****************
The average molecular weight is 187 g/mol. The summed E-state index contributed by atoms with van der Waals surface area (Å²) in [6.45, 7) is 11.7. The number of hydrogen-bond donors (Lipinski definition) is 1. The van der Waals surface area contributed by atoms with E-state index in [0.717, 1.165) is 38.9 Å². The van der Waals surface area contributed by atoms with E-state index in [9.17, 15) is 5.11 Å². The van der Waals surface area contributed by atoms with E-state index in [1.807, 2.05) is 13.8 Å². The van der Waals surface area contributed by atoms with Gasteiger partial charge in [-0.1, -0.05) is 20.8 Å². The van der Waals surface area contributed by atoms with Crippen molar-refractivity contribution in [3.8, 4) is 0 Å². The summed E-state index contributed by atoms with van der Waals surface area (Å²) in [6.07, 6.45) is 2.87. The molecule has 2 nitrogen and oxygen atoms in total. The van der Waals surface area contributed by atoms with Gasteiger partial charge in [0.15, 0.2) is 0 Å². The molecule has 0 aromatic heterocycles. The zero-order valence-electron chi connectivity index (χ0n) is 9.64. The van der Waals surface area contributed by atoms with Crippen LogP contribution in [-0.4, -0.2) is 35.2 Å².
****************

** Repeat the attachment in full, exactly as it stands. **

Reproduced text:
The average molecular weight is 187 g/mol. The summed E-state index contributed by atoms with van der Waals surface area (Å²) in [6.45, 7) is 11.7. The number of hydrogen-bond donors (Lipinski definition) is 1. The van der Waals surface area contributed by atoms with E-state index in [0.717, 1.165) is 38.9 Å². The van der Waals surface area contributed by atoms with E-state index in [9.17, 15) is 5.11 Å². The van der Waals surface area contributed by atoms with E-state index in [1.807, 2.05) is 13.8 Å². The van der Waals surface area contributed by atoms with Gasteiger partial charge in [-0.1, -0.05) is 20.8 Å². The van der Waals surface area contributed by atoms with Crippen molar-refractivity contribution in [3.8, 4) is 0 Å². The summed E-state index contributed by atoms with van der Waals surface area (Å²) in [6.07, 6.45) is 2.87. The molecule has 2 nitrogen and oxygen atoms in total. The van der Waals surface area contributed by atoms with Gasteiger partial charge in [0.15, 0.2) is 0 Å². The molecule has 0 aromatic heterocycles. The zero-order valence-electron chi connectivity index (χ0n) is 9.64. The van der Waals surface area contributed by atoms with Crippen LogP contribution in [-0.4, -0.2) is 35.2 Å².